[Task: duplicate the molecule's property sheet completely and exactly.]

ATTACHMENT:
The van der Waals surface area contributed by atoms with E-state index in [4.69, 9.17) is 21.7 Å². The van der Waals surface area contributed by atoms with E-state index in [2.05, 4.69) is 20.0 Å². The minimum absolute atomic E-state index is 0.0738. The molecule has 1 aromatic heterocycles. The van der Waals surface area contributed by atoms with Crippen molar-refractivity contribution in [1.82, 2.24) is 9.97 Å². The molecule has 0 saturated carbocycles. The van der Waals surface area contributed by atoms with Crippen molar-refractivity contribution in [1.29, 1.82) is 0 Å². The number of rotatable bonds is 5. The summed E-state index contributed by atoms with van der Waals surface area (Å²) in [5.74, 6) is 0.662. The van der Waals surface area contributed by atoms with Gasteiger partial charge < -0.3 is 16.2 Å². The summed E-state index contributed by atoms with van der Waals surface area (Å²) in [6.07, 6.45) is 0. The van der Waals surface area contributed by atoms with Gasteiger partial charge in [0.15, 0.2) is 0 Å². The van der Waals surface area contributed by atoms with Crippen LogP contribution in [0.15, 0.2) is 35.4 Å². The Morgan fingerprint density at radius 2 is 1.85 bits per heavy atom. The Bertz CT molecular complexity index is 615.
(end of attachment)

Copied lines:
The van der Waals surface area contributed by atoms with E-state index in [4.69, 9.17) is 21.7 Å². The van der Waals surface area contributed by atoms with E-state index in [2.05, 4.69) is 20.0 Å². The minimum absolute atomic E-state index is 0.0738. The molecule has 1 aromatic heterocycles. The van der Waals surface area contributed by atoms with Crippen molar-refractivity contribution in [1.82, 2.24) is 9.97 Å². The molecule has 0 saturated carbocycles. The van der Waals surface area contributed by atoms with Crippen molar-refractivity contribution in [1.29, 1.82) is 0 Å². The number of rotatable bonds is 5. The summed E-state index contributed by atoms with van der Waals surface area (Å²) in [5.74, 6) is 0.662. The van der Waals surface area contributed by atoms with Gasteiger partial charge < -0.3 is 16.2 Å². The summed E-state index contributed by atoms with van der Waals surface area (Å²) in [6.07, 6.45) is 0. The van der Waals surface area contributed by atoms with Gasteiger partial charge in [0.15, 0.2) is 0 Å². The van der Waals surface area contributed by atoms with Crippen LogP contribution in [0.15, 0.2) is 35.4 Å². The Morgan fingerprint density at radius 2 is 1.85 bits per heavy atom. The Bertz CT molecular complexity index is 615.